Kelsey Grammer returns to the sitcom as Chuck Darling, a LA TV anchorman who gets fired after an on-screen outburst and has to return after 10 years away to his old anchor job at a Pittsburgh TV station. This pilot episode concentrated on the awkwardness of his re-forming the relationship with his old co-anchor, Kelly Carr (Patricia Heaton) and everything he’d left behind. Despite Chuck sharing a number of Frasier Crane’s character traits (pompous, self-obsessed, unlucky in love) this was a consistently funny opener with great performances from the leads and supporting cast. So we were pretty disappointed to learn that a second series hasn’t been commissioned.
What was good about it?
• Grammer can play this sort of character in his sleep, but rather than phone it in, it was like watching a virtuoso guitar player strut his stuff.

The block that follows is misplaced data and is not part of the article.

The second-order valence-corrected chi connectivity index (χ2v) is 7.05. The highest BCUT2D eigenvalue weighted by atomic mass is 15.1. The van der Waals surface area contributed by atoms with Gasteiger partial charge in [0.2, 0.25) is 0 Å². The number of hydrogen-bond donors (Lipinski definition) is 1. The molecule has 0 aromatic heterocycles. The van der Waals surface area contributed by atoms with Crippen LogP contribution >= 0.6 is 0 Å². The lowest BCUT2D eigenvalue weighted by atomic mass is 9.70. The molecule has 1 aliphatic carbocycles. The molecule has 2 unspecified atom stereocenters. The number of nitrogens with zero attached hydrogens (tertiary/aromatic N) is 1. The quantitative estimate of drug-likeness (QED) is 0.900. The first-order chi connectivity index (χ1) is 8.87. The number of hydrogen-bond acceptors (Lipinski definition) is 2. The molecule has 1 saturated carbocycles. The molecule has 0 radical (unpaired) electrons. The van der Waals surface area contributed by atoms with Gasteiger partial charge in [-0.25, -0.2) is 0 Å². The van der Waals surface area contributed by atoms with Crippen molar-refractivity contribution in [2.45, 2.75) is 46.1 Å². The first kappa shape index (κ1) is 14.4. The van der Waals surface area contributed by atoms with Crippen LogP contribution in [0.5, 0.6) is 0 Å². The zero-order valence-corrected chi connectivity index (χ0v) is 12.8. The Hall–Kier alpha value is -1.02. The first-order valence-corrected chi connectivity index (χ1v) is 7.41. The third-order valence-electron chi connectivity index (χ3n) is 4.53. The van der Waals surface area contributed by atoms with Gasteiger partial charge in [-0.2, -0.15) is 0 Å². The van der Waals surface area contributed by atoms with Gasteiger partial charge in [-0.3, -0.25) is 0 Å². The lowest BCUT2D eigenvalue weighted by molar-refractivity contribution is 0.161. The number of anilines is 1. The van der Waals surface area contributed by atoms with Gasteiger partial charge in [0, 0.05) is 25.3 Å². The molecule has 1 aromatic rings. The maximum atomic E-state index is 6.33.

• Grammer works best when he’s got a strong female character to bounce off, (think Roz in Frasier) and Heaton was excellent as the resentful Kelly, jealous of the success Chuck has had.
• Fred Willard was great as the chauvinistic dimwit sports reporter Marsh McGinley, (“I’ve never cared for the word ‘sperm’. Or ‘Voila’ for that matter!”) as was Ty Burrell as news reporter and frustrated anchorman Gary Crezyzewski and Ayda Field as sluttish weathergirl Montana Diaz Herrera.
• The banter between the latter two was great. Montana: “I’ve gotten very far using my Latina.” Gary: “It’s pronounced La-tie-na.” Gary: “I know I can be a little whiny.” Montana: “I believe it’s pronounced a little weeny.”
What was bad about it?
• We could see the revelation that the father of Kelly’s daughter was Chuck coming from a distance of ten thousand miles.
• Hopefully, Chuck’s persona will develop more over the series, because the differences between Chuck’s character and Frasier’s could be written on the back of a postage stamp.